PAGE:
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Prostate Cancer



What is the prostate? 

The prostate is a gland that is in men. It is often described as about the size of the walnut. It is a small gland that sits below the bladder, near the rectum. It surround the urethra, which is the passage through which urine and semen passes.

The prostate gland produces much of the fluid that makes up semen and enriches sperm. It needs the male hormone testosterone to grow and develop. Even though it is described as being the size of a walnut, it can grow throughout life and can sometimes cause problems such as urinating, which is especially common in older men. This is not always a sign of prostate cancer.

What is prostate cancer?

Prostate cancer is when abnormal cells develop in the prostate, and can continue to multiply in an uncontrolled way and sometimes spread outside the prostate into nearby or distant parts of the body. It is generally a slow growing disease, and the majority of men with prostate cancer live for many years without symptoms and without it becoming life-threatening. However, in some cases, high grade disease exists and can become lethal, and appropriate treatment is key to altering the disease course.

Risk factors for prostate cancer include:

  • Age: the chance of developing prostate cancer increases with age. By the age of 75, the risk of prostate cancer is 1 in 7, and by the age of 85, this increases to 1 in 5.

  • Family history: if you have a first degree relative with prostate cancer, there is a higher risk of developing the disease. The risk is also increased if you have more than one relative with prostate cancer. Risks are higher in men whose relatives were diagnosed at a young age.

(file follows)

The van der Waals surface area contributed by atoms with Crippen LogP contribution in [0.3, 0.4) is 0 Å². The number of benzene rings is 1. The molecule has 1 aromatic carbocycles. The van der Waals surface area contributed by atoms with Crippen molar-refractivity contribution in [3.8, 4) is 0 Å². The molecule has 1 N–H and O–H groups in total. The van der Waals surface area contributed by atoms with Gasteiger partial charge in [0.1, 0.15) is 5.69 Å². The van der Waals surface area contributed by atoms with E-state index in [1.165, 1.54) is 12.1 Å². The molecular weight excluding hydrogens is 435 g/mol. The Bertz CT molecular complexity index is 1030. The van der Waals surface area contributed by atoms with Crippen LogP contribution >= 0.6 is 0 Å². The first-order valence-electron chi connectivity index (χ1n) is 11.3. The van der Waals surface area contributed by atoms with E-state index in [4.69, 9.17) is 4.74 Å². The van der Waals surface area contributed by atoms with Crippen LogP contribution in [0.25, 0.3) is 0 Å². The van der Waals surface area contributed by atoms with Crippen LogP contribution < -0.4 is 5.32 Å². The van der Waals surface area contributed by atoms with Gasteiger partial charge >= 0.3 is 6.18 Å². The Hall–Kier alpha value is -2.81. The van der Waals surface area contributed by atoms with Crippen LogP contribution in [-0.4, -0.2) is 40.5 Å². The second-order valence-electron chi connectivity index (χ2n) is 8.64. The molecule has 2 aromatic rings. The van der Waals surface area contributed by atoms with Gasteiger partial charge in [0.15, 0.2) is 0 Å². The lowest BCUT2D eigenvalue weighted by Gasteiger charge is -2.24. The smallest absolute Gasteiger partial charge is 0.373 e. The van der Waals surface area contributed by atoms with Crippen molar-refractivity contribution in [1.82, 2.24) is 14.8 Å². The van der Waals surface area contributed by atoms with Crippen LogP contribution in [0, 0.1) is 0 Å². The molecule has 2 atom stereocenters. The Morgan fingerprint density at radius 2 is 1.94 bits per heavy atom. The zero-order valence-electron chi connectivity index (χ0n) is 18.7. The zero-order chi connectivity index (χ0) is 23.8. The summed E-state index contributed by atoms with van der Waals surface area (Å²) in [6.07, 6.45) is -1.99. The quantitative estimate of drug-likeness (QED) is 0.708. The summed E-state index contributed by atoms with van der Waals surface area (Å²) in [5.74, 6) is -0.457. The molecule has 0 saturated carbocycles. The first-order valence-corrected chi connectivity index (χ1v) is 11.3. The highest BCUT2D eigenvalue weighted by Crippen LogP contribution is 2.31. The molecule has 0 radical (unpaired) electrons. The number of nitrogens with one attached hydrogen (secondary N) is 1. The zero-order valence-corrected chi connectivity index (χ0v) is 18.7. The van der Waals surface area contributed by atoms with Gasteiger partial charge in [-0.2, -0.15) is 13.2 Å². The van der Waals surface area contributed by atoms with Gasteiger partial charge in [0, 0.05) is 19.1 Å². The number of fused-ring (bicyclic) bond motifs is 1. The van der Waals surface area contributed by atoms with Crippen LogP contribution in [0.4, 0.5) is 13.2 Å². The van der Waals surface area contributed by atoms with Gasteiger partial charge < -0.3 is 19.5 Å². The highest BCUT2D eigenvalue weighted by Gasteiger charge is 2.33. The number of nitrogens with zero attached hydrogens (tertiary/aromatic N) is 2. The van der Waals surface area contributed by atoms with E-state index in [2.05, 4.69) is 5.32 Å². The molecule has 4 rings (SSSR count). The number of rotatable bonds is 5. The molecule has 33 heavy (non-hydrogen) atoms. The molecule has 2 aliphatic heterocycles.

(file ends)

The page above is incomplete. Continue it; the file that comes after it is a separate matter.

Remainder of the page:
Other factors that may increase the risk of prostate cancer include:

  • Genetics: although prostate cancer can’t be inherited, a man can inherit genes that increase the risk of prostate cancer

  • Diet: there is some evidence that eating a lot of processed meat or food that is high in fat can increase the risk of developing prostate cancer

  • Lifestyle: there is evidence to suggest that environment and lifestyle can also affect the risk

Symptoms:

  • In the early stages of the disease, there may be no symptoms. In the later stages, symptoms may include:

  • Feeling the frequent or sudden need to urinate

  • Finding it difficult to urinate

  • Discomfort when urinating

  • Noticing blood in the urine or semen

  • Pain in lower back, upper thighs or hips

How can I be tested for prostate cancer?

Initially, prostate cancer is detected through two main methods:

  1. DRE (digital rectal examination): the prostate can be felt via a digital rectal examination due to its location. The examination can be used to assess the size of the prostate and any abnormalities. A normal prostate on examination does not rule out cancer.

  2. Blood test (prostate specific antigen): the result of this test shows whether there is an increase in this specific protein. Depending on the result, you may require further investigation. A high PSA result does not necessarily mean cancer, as high PSA levels can occur in other prostate problems.

If you are over 50, or over 40 with a family history of prostate cancer, please talk to your doctor about testing for prostate cancer using the PSA test and a DRE as part of an annual health check up. It is important to discuss with your doctor and make an individual informed decision about testing based on the latest available evidence on the benefits and potential harms of testing and subsequent treatment.

The only way a firm diagnosis of prostate cancer can be made is with a biopsy, which is conducted by a specialist.

What can I do to reduce my risk of prostate cancer?

Some of the risk factors described above, such as age and family history, cannot be modified. However, there are some contributing risk factors that can be modified to reduce your risk. These include:

  • Healthy lifestyle: this can also help to improve your general health as well as reducing your risk of prostate cancer. This includes being physically active and staying at a healthy weight (as being overweight or obese can increase your risk of prostate cancer)

  • Reducing processed meats and red meats

  • Being aware of your own risk factors and discussing these with your doctor

 

References

  • American Cancer Society 2016, ‘Can Prostate Cancer Be Prevented?’, American Cancer Society

  • Prostate Cancer Foundation of Australia 2017, ‘What you need to know about prostate cancer’, Prostate Cancer Foundation of Australia

  • Prostate Cancer UK 2015, ‘Can I reduce my risk?’, Prostate Cancer UK

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